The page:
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PAINTERLY DESIGNS Art for the floor is what everyone comes to The Rug Show New York to find, and there are plenty of companies who can provide just that. Rugs with painterly designs that mimic the surface of a canvas highlight the pertinent link between rugs and art and go some way to raising the profile of an ancient craft that has been often dismissed as unimportant to interior schemes in the recent past. Replicating the handmade element of paint daubs is certainly a skill and one that many companies have perfected. From sweeping brushstrokes to depictions of paintings, Rug Star has a number of art rugs in its repetoire. Harlem Sky by Wool and Silk Rugs has a wonderful painterly feel to it and Tissage’s Mixed Media collection is a compilation of bright colour and freehand paint marks. This idea of painting with wool has been adopted by a number of companies, others include Robin Gray, Art Resources, Vartian, Pasargad and Woven Concepts.

1 Rug by Art Resources 2 Pencil Grid (detail), Robin Gray 3 Harlem Sky (detail), Wool and Silk Rugs 4 Mixed Media no.4 (detail), Tissage 5 Rug (detail) by Pasargad 6 Aldrin (Ophelia) (detail), Woven Concepts

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SOFT TRANSITIONALS The word transitional has become a key term for the rug industry to describe the trend for rugs that are a contemporary interpretation of an antique design. Ancient patterns that fade to nothing, that are shown in unconventional colours, that twist the original design around and that play with the traditional have grown in popularity. The prevalence of this type of design has grown over the last ten years to make up a large proportion of the rugs being sold across the globe today. It is quite easy to understand the appeal as transitionals combine the soul and elegance of an antique rug with the head of a contemporary design, giving the buyer a foothold in both worlds. Many of The Rug Show’s exhibitors will have their own interpretations of a transitional design but keep an eye out for S&H Rugs, Samad, Feizy, Caravan Rug Corp, Anadol, French Accents, Ketenci, Slocum, Tibet Rug Company and AZAD USA.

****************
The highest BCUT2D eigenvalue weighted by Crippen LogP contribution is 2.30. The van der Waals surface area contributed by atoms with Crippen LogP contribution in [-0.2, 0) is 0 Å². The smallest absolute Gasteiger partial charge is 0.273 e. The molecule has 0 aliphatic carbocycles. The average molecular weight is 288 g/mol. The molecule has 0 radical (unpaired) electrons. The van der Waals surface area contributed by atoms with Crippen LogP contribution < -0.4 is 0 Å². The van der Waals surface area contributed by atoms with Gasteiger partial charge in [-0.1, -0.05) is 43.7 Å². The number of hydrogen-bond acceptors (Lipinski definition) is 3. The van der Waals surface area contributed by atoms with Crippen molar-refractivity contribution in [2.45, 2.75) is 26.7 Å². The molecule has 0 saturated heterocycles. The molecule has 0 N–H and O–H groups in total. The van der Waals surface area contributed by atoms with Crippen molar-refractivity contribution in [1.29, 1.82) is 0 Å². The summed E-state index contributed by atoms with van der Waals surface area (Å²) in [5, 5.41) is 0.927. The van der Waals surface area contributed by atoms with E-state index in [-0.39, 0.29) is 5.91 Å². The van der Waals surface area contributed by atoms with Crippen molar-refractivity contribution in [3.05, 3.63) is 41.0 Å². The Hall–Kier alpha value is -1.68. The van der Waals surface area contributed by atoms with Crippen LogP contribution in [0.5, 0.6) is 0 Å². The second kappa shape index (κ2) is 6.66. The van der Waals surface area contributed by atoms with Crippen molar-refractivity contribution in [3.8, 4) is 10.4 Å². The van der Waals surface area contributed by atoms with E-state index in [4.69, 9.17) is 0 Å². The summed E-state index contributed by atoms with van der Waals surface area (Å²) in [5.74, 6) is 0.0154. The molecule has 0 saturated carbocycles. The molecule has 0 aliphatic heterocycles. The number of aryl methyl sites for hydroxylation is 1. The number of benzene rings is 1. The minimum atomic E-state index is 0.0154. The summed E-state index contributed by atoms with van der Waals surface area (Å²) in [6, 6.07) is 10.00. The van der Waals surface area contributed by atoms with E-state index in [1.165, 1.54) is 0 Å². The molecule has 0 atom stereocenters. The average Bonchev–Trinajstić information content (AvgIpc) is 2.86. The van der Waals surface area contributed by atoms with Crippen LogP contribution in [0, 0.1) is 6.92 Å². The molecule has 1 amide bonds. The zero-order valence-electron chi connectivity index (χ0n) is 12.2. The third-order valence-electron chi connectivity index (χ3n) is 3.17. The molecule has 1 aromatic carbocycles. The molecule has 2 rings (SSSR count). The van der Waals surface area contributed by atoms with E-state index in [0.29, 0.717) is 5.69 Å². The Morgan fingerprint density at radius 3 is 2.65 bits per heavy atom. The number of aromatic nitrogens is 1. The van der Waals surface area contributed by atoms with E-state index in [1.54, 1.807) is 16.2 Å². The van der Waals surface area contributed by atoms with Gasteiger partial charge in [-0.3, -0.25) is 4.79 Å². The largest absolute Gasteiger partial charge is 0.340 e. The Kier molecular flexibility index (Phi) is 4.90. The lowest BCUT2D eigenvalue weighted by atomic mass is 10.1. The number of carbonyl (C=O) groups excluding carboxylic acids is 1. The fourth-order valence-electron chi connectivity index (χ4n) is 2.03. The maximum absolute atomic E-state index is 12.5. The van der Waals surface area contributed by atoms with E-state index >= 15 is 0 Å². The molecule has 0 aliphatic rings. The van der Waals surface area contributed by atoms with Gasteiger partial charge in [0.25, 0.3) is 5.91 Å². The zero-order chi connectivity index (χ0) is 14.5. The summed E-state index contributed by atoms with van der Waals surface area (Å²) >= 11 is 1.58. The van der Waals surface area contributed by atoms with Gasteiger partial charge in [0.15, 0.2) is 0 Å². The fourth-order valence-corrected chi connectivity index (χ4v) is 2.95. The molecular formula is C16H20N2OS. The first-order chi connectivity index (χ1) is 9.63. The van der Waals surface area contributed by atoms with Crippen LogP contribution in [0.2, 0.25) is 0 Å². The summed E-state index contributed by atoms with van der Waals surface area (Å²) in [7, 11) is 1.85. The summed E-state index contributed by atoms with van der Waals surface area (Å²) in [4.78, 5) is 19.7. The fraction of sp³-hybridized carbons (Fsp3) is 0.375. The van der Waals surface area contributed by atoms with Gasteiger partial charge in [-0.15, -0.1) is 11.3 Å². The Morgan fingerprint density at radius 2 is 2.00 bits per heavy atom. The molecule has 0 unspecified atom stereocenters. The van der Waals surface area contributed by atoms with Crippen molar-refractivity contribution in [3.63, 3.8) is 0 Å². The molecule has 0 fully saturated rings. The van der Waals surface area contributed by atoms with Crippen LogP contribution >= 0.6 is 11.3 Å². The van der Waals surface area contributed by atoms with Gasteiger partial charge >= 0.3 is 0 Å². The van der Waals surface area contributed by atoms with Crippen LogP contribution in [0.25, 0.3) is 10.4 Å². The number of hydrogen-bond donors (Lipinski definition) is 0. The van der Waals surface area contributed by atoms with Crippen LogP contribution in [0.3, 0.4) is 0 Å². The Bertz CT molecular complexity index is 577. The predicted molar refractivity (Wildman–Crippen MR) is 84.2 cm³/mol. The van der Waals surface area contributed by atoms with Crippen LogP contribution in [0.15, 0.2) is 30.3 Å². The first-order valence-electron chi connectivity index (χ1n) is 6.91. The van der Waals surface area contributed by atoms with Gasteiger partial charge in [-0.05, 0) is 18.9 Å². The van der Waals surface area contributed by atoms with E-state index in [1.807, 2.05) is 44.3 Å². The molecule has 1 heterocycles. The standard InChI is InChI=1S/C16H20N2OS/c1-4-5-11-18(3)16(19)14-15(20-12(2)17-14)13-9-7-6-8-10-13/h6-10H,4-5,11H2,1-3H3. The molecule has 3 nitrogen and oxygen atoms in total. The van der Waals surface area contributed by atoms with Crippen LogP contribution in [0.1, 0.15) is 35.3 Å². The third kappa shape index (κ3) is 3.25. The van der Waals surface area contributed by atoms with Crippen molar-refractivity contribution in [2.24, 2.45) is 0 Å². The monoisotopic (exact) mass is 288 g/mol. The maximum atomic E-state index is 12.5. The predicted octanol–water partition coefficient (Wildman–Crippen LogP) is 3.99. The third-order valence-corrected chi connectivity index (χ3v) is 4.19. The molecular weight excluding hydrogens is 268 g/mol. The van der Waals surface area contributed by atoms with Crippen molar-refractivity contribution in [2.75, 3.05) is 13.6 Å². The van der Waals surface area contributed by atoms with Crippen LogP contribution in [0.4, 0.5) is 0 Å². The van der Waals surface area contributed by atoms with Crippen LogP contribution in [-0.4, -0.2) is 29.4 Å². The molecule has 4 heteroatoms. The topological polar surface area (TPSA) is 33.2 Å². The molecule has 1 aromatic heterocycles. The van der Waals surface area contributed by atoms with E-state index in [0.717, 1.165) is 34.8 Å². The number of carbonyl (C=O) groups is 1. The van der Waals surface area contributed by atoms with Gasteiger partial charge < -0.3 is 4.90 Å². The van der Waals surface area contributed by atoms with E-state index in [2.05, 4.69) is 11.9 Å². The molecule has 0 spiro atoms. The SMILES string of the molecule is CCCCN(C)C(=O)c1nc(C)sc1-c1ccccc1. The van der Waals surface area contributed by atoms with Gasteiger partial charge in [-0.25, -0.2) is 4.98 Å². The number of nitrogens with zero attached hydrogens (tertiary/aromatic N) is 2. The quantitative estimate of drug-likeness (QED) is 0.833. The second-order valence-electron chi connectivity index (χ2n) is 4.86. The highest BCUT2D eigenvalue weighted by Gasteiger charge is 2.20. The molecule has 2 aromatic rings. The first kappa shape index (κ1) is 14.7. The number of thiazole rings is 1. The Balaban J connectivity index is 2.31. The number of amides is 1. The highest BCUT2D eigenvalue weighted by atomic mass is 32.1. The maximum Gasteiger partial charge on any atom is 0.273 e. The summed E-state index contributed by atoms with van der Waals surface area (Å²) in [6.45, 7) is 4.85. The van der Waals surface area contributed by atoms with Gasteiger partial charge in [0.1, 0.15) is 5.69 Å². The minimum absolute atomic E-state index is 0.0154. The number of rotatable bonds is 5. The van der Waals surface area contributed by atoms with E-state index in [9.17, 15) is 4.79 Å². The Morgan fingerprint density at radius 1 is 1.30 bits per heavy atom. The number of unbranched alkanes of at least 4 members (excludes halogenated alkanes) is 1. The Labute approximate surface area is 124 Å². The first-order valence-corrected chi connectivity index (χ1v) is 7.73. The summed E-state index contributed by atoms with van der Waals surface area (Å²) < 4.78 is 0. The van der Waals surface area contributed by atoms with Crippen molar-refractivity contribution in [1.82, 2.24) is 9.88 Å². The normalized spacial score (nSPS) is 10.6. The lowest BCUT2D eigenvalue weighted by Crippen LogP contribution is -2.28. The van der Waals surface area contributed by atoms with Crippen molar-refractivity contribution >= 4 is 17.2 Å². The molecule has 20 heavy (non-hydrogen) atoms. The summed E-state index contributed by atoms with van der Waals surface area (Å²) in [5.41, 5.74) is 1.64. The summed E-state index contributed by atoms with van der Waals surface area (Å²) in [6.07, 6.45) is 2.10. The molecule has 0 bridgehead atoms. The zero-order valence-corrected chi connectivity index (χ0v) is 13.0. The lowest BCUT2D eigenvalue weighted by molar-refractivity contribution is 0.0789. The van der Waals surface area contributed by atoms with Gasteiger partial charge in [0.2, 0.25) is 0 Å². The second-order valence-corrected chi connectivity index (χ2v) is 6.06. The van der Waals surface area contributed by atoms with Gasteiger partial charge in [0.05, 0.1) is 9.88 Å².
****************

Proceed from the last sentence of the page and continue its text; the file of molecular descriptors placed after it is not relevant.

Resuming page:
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1 Rug (detail) by French Accents 2 Rug (detail) by Anadol 3 Rug (detail), Ketenci 4 Impressions (detail), Wool & Silk Collection, Samad 5 Rug by S&H Rugs, Inc.


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A TOUCH OF TRIBAL From the beautiful Persian flatweaves sold by Nasiri to the new tribal-motifinspired design of Milan-based contemporary designer Kristiina Lassus (above), there are plenty of authentic tribal looks on offer at The Rug Show New York. Iranian rug company Zollanvari has long been the king of the gabbeh and the extensive collections cover a wide range of styles from contemporary and transitional designs to beautiful tribal weavings. The beauty of the Graffiti Collection rug design above is that it can be read as both traditional and modern, appealing to many tastes. Atlas Showroom will be showing a range of fun tribal designs while there will also be a diverse range of flatweaves from brands such as Edelgrund and Andkhuy.